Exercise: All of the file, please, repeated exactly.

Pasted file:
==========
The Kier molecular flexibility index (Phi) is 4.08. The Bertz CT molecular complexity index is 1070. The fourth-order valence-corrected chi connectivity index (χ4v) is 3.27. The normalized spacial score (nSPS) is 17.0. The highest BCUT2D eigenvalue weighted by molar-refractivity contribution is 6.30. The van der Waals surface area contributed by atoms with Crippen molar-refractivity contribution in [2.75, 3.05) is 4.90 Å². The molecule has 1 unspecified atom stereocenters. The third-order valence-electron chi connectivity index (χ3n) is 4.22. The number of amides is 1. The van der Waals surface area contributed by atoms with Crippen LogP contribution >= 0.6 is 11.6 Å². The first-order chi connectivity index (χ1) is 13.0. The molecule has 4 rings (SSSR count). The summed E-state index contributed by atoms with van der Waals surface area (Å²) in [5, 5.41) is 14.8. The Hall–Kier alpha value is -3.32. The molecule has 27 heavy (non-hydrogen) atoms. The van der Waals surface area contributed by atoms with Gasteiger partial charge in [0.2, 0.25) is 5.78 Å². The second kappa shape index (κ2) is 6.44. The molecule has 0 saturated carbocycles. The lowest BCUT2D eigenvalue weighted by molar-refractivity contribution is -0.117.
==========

The Kier molecular flexibility index (Phi) is 4.08. The Bertz CT molecular complexity index is 1070. The fourth-order valence-corrected chi connectivity index (χ4v) is 3.27. The normalized spacial score (nSPS) is 17.0. The highest BCUT2D eigenvalue weighted by molar-refractivity contribution is 6.30. The van der Waals surface area contributed by atoms with Crippen molar-refractivity contribution in [2.75, 3.05) is 4.90 Å². The molecule has 1 unspecified atom stereocenters. The third-order valence-electron chi connectivity index (χ3n) is 4.22. The number of amides is 1. The van der Waals surface area contributed by atoms with Crippen LogP contribution >= 0.6 is 11.6 Å². The first-order chi connectivity index (χ1) is 13.0. The molecule has 4 rings (SSSR count). The summed E-state index contributed by atoms with van der Waals surface area (Å²) in [5, 5.41) is 14.8. The Hall–Kier alpha value is -3.32. The molecule has 27 heavy (non-hydrogen) atoms. The van der Waals surface area contributed by atoms with Gasteiger partial charge in [0.2, 0.25) is 5.78 Å². The second kappa shape index (κ2) is 6.44. The molecule has 0 saturated carbocycles. The lowest BCUT2D eigenvalue weighted by molar-refractivity contribution is -0.117.